On the roof of the radio room a group of men, convinced the end was near, began to talk of how much they loved their wives, the fear of never seeing their children grow up. They began asking where, in their darkest hour, was God?
Scaffolder Joe Meanen stood and listened. He had no wife, no children, but was determined to have the option of them and somehow survive the night.
He walked across the roof and on to the helideck where no helicopter could possibly land because of the heat and smoke.
He was looking down towards the Tharos - which was now dousing the helidecks with its water cannon - when another gas pipe, weakened by the intense heat, gave out.
This flooded the fire with enough gas to power millions of homes, enveloping the helideck with sheer walls of fire that rose 500 feet above their heads, curving over to form a basilica of flame.
Men on the immediate edge of the helideck were engulfed instantly by the flames, while those nearer the middle had time to turn and run. Impulsively, Meanen ran across the helideck and jumped down into the water 170ft below.
It was only when his back foot took off that he thought: 'What the f*** have I done?' He fell for six seconds, and as he fell, he burned. But he lived.
Mark Reid, the drilling foreman, also threw himself from the helideck into the water 170ft below.
His body reached terminal velocity, at 120 miles per hour, and he could easily have been killed by the force of hitting the water. Somehow, he survived and drifted out into the night.
In the water, the electrician Bob Ballantyne, who had jumped from the 70ft level, had no time to regret the friends he had seen devoured by the fireball.
He was under the rig, still fighting for his life, with chunks of steel dropping down around him every few seconds, and the sea in front of him was coated in oil or already alight.
He watched as a giant crane, hundreds of tons of iron and steel, collapsed into the water, sending salt water spray into his face.
Ballantyne faced an agonising choice: to stay under and die as the rig collapsed, or to swim out in oil-coated water which could swallow him in flames at any moment.
He made his decision and kicked out from the platform between islands of floating fire. He was conscious of three reasons for living: his wife, the three-week holiday in France they had booked, and the faint, glorious prospect of Clyde Football Club lifting the European Cup.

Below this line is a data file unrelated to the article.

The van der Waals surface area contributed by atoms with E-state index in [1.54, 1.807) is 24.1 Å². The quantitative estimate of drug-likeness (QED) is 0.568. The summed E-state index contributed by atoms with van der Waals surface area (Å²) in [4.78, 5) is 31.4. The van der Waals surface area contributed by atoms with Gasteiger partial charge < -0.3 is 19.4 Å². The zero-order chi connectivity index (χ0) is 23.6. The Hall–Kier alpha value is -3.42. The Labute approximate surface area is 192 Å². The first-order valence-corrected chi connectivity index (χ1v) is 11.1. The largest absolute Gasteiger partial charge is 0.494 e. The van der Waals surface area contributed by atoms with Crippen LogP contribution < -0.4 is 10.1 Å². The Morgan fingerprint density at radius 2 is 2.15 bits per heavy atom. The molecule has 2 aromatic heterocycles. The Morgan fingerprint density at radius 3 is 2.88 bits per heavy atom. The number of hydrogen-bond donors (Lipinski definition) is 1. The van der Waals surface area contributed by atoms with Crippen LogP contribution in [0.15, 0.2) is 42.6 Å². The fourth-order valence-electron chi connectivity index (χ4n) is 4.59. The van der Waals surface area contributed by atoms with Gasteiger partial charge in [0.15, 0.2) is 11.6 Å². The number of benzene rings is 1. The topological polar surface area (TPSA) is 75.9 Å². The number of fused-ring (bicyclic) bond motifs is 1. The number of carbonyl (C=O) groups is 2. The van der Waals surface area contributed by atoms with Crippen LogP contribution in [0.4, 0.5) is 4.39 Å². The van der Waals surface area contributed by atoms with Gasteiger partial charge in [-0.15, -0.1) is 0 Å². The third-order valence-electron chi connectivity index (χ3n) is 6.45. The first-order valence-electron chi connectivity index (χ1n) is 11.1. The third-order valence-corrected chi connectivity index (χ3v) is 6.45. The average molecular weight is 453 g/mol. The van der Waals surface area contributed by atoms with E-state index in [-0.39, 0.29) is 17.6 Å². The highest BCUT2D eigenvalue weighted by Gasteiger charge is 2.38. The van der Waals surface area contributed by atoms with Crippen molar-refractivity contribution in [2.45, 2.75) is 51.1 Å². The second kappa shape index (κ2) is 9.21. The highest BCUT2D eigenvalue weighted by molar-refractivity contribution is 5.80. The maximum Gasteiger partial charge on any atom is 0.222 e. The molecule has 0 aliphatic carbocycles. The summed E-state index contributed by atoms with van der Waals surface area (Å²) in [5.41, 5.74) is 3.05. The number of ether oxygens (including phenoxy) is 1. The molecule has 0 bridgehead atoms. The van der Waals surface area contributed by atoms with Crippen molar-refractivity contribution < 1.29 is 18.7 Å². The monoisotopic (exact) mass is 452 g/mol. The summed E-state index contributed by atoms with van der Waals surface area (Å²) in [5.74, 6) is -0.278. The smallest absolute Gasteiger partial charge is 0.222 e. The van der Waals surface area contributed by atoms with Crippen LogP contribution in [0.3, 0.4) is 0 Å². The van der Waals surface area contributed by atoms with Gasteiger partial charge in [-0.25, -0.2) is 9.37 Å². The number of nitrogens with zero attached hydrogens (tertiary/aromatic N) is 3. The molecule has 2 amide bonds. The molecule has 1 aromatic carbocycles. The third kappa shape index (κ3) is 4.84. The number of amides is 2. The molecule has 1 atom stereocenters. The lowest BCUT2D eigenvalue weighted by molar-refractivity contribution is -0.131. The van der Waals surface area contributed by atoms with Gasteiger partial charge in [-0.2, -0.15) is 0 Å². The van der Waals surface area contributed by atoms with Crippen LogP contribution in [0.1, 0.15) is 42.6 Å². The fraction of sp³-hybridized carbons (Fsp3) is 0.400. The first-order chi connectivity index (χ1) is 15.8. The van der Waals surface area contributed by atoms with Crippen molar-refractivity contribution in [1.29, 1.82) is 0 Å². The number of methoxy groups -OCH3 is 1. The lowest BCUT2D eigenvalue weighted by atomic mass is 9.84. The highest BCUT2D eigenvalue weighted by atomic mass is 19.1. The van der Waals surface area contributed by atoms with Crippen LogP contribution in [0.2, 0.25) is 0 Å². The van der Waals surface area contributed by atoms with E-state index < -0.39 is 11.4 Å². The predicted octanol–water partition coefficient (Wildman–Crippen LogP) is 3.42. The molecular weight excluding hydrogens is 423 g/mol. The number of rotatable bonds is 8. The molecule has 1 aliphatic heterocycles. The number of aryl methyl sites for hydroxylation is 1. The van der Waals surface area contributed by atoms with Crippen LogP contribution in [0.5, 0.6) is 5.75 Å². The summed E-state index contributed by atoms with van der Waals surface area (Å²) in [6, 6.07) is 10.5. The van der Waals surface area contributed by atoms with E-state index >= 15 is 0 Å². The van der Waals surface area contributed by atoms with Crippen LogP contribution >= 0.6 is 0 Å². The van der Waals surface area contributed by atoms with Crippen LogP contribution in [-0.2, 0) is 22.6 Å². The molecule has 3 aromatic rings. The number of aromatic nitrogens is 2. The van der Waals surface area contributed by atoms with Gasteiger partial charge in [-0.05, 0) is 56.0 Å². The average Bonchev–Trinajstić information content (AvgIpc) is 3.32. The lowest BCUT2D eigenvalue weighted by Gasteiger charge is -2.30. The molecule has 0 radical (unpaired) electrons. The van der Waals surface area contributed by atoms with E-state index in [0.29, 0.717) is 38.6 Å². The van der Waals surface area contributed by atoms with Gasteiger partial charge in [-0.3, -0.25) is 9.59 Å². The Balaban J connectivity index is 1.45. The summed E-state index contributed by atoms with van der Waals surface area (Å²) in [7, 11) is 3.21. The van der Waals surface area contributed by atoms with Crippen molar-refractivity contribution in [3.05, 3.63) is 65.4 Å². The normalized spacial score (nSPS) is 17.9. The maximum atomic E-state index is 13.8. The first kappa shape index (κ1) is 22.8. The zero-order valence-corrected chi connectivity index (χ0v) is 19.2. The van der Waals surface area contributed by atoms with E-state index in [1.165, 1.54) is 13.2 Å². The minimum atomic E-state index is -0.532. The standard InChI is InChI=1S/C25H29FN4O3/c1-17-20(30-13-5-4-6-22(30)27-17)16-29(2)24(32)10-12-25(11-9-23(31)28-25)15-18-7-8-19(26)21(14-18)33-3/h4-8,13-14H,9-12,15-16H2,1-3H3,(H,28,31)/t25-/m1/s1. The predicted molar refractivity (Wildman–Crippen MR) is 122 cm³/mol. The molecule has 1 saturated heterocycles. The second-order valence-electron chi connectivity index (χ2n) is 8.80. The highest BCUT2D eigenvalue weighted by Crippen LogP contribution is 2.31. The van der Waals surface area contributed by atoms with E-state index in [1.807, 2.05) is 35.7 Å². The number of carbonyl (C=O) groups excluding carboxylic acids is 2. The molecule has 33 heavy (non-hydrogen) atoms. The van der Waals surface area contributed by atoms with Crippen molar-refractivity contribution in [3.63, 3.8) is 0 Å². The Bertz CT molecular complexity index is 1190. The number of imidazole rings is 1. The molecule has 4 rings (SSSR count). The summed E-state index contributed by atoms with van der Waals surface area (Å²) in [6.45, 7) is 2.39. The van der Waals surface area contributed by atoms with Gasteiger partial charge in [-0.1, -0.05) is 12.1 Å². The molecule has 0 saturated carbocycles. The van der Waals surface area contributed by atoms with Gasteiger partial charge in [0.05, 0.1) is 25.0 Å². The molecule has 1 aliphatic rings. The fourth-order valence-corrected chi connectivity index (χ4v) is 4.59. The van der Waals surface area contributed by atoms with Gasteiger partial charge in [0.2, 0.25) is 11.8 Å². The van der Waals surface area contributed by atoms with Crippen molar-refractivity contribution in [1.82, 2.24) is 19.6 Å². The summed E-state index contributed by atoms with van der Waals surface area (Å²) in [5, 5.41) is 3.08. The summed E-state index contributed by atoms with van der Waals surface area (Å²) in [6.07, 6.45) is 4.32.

Rescue vessels were by now picking up survivors. By the light of an Aldis lamp, crew on the Silver Pit, a converted trawler which acted as a 24-hour stand-by vessel for the rig in case of emergency, could see a shattered lifeboat from the platform in the water.
On this broken, twisted hunk of wood, Roy Carey painfully lifted his head, burned down to the bone, and wondered if his prayers had been answered. The Silver Pit sent its fast rescue craft and Carey was picked up just before 11pm.
Another rescue craft heard a cry in the night and ventured towards the rig until the crew's faces were burning. In the oily blackness which glowed from the fire, they finally saw two white points appear on the surface. Mark Reid, one of the men who had jumped from 170ft, had opened his eyes.
Around 11.15pm, the message came through to Tharos to move back from Piper Alpha for fear of an underwater explosion. Tharos requested that all survivors be brought to her.
Around 11.20pm the last and biggest explosion of the night, as the third of the three main gas pipes blew up, signalled the end for anybody left in the accommodation modules and for almost all the hundred or more workers who still waited in the galley in the futile hope of rescue.
As modules crashed down and decks collapsed, the seabed became a junkyard of debris. Anybody who now survived did so by a miracle.
The fabrication shed where Ian Fowler had prepared himself for death, collapsed in such a way as to give him access to the ruins of the derrick which he used as a climbing frame, burning his hands and melting the soles of his shoes as he managed to find a stage from which to jump into the fiery sea.
The Silver Pit's fast rescue craft, battered and blackened with smoke was by now dodging debris and dead bodies to pick up desperate men.
It was losing power and taking on water, but as it turned back to the Silver Pit, the crew spotted a hand waving.
It was 100ft under the collapsing platform, and rescue was a daunting task for any craft, let alone one beginning to sink, but the crew went for it. There could be just one pass, and they gunned the engine.
The heat intensified and the boat rocked as it dodged debris, but three sets of arms stretched out and snatched the man up as they passed.
The survivor was grey and coughing with smoke residue, but he was alive, one of around 30 men that the craft rescued.
Electrician Bob Ballantyne had drifted far from the platform. His face and hair were black with oil when he saw a Norwegian boat and waved with the last of his strength. He was hauled aboard and treated for his burning face with a packet of frozen peas.
Some hours later Ballantyne was taken to a helicopter. He looked down on the wreckage - his workplace, his quarters, the friends he had known. Then he rested his head against the window and began to sob.
Adapted from FIRE IN THE NIGHT: THE PIPER ALPHA DISASTER by Stephen McGinty, published by Macmillan